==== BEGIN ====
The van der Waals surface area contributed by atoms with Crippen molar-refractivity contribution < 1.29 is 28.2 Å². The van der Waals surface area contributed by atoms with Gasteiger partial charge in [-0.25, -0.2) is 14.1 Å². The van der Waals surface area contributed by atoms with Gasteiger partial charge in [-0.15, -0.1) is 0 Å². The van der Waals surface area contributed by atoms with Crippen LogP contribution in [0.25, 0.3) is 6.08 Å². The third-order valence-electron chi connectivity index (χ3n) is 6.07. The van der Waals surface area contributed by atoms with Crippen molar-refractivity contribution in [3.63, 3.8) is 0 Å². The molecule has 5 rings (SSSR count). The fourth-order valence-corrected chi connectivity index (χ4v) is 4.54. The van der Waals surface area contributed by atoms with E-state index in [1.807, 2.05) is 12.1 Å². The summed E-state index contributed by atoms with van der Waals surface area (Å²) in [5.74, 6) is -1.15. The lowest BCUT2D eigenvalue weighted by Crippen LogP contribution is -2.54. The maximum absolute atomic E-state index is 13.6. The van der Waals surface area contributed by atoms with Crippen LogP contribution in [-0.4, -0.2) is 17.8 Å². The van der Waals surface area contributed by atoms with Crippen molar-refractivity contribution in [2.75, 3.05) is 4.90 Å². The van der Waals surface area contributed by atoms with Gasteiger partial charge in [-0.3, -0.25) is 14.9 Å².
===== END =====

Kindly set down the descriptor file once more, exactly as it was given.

The van der Waals surface area contributed by atoms with Crippen molar-refractivity contribution < 1.29 is 28.2 Å². The van der Waals surface area contributed by atoms with Gasteiger partial charge in [-0.25, -0.2) is 14.1 Å². The van der Waals surface area contributed by atoms with Gasteiger partial charge in [-0.15, -0.1) is 0 Å². The van der Waals surface area contributed by atoms with Crippen LogP contribution in [0.25, 0.3) is 6.08 Å². The third-order valence-electron chi connectivity index (χ3n) is 6.07. The van der Waals surface area contributed by atoms with Crippen molar-refractivity contribution in [3.63, 3.8) is 0 Å². The molecule has 5 rings (SSSR count). The fourth-order valence-corrected chi connectivity index (χ4v) is 4.54. The van der Waals surface area contributed by atoms with E-state index in [1.807, 2.05) is 12.1 Å². The summed E-state index contributed by atoms with van der Waals surface area (Å²) in [5.74, 6) is -1.15. The lowest BCUT2D eigenvalue weighted by Crippen LogP contribution is -2.54. The maximum absolute atomic E-state index is 13.6. The van der Waals surface area contributed by atoms with Crippen LogP contribution in [-0.4, -0.2) is 17.8 Å². The van der Waals surface area contributed by atoms with Crippen molar-refractivity contribution in [2.75, 3.05) is 4.90 Å². The van der Waals surface area contributed by atoms with Gasteiger partial charge in [-0.3, -0.25) is 14.9 Å².